Neonatal opioid withdrawal syndrome (NOWS) has risen in prevalence from 1.2 per 1000 births in 2000 to 5.8 per 1000 births in 2012. Symptoms in neonates may include high-pitched cry, tremors, feeding difficulty, hypertonia, watery stools, and breathing problems. However, little is known about the neurodevelopmental consequences of prenatal opioid exposure in infancy, early childhood, and middle childhood. Even less is known about the cognitive, behavioral, and academic outcomes of children who develop NOWS. We review the state of the literature on the neurodevelopmental consequences of prenatal opioid exposure with a particular focus on studies in which NOWS outcomes were examined. Aiming to reduce the incidence of prenatal opioid exposure in the near future, we highlight the need for large studies with prospectively recruited participants and longitudinal designs, taking into account confounding factors such as socioeconomic status, institutional variations in care, and maternal use of other substances, to independently assess the full impact of NOWS. As a more immediate solution, we provide an agenda for future research that leverages the National Institutes of Health Environmental Influences on Child Health Outcomes program to address many of the serious methodologic gaps in the literature, and we answer key questions regarding the short- and long-term neurodevelopmental health of children with prenatal opioid exposure.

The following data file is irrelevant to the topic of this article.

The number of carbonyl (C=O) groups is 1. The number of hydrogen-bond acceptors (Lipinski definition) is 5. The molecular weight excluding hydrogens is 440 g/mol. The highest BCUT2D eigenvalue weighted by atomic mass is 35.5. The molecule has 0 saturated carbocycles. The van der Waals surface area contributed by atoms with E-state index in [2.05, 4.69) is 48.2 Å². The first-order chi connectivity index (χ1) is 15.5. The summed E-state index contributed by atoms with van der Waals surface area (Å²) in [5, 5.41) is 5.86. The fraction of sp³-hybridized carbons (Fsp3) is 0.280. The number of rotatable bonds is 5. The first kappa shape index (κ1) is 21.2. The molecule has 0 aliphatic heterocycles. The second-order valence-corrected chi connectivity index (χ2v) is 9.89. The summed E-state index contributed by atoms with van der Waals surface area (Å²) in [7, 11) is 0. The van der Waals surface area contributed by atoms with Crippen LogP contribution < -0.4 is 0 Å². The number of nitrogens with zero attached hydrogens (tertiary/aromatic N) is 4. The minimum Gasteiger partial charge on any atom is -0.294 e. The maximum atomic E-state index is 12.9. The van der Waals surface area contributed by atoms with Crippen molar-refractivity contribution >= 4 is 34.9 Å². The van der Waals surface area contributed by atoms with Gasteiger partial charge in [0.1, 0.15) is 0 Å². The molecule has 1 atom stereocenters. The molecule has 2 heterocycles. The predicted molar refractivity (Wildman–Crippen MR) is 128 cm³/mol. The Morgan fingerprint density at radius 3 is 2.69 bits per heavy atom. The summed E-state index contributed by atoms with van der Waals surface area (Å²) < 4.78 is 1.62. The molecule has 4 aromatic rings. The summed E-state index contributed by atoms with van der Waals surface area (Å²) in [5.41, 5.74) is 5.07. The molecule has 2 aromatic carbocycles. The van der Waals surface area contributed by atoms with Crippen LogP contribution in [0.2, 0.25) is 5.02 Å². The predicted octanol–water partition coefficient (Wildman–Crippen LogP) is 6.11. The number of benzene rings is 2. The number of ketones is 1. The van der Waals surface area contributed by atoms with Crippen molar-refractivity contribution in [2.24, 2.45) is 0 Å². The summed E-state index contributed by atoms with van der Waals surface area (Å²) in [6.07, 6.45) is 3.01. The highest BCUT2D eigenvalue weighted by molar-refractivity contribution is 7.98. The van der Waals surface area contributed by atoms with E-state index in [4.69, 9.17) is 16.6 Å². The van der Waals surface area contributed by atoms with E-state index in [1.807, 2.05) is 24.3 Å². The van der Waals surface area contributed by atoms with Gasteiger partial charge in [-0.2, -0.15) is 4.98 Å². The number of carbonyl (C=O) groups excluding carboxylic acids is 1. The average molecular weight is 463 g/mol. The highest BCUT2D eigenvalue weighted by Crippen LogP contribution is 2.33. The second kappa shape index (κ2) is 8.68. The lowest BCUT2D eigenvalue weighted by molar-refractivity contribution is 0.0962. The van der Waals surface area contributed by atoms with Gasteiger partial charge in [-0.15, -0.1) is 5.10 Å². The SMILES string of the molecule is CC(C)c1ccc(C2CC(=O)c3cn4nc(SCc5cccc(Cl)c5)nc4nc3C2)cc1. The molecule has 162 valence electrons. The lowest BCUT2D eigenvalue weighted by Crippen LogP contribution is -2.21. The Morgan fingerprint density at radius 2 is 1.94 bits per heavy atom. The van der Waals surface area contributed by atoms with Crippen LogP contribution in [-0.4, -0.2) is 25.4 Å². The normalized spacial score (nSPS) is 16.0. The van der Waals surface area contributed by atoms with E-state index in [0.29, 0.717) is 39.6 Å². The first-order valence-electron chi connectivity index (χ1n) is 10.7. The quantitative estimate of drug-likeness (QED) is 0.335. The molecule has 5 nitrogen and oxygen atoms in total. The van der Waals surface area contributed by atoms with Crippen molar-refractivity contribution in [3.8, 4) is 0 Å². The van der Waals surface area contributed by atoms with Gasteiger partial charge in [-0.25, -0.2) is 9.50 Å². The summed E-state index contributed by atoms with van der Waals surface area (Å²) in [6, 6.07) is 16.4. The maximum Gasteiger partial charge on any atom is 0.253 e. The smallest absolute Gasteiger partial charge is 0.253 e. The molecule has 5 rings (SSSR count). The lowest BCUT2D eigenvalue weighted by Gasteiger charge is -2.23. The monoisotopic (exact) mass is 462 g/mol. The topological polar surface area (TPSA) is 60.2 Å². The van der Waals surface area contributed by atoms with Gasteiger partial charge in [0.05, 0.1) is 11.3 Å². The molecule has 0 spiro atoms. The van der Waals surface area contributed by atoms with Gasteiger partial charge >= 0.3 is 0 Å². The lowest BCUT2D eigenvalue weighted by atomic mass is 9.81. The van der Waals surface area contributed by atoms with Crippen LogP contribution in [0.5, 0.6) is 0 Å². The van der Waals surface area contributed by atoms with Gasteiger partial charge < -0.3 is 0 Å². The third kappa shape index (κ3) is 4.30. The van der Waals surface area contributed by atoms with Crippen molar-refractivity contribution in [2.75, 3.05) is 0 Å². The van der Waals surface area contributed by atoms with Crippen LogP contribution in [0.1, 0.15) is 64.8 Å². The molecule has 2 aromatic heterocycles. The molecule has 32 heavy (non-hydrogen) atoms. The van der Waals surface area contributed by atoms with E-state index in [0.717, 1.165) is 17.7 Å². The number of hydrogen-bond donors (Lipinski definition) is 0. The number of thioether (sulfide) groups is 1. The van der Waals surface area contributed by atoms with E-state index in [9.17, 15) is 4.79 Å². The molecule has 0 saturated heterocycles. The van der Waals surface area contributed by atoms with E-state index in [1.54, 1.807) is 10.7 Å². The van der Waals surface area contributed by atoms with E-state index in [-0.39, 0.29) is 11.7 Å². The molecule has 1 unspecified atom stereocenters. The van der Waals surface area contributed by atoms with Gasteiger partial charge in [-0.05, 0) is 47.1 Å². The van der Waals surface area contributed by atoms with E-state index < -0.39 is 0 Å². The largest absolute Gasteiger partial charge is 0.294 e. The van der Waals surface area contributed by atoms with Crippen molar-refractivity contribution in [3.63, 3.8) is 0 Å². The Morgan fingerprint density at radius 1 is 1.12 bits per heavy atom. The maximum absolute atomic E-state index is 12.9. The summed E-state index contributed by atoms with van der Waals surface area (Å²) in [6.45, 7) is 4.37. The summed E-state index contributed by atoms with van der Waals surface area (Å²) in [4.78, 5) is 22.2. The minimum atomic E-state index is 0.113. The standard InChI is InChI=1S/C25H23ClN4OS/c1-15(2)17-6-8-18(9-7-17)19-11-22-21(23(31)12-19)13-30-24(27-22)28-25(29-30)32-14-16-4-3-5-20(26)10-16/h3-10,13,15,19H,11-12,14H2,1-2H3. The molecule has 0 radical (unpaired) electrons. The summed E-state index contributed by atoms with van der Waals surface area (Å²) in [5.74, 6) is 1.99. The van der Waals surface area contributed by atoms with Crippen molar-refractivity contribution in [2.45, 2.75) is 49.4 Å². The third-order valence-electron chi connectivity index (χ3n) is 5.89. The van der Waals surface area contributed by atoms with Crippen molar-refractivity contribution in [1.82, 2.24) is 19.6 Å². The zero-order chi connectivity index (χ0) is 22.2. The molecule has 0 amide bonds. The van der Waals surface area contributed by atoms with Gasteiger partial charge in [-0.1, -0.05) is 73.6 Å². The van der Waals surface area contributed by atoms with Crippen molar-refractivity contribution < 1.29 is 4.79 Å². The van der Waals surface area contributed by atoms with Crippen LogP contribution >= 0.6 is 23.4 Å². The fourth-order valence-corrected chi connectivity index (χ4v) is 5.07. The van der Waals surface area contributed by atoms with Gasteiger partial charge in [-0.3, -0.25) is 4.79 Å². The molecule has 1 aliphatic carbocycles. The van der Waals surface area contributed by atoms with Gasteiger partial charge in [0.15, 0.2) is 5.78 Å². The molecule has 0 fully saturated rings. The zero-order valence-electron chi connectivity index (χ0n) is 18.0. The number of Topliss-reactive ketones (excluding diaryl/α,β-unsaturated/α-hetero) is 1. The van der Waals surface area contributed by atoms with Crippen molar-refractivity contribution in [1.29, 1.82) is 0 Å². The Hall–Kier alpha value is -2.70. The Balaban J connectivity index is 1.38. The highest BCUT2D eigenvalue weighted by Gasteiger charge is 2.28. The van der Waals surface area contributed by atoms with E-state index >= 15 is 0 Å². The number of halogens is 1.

Bibliographical noteFunding Information:
Supported by the Environmental Influences on Child Health Outcomes program, Office of the Director, National Institutes of Health (NIH) under awards U2COD023375 (Coordinating Center), U24OD023382 (Data Analysis Center), UG1OD024942 (Dr Annett), UG3OD023249, UG3OD023289 (Dr Croen, Dr Hedderson), UG3OD023320 (Dr Aschner), UG3OD023328 (Dr Duarte, Dr Posner), UG3OD023347 (Dr Lester, Dr Savitz), and UG3OD023389 (Dr Neiderhiser). The content is solely the responsibility of the authors and does not necessarily represent the official views of the NIH. Funded by the National Institutes of Health (NIH).
Copyright © 2019 by the American Academy of Pediatrics.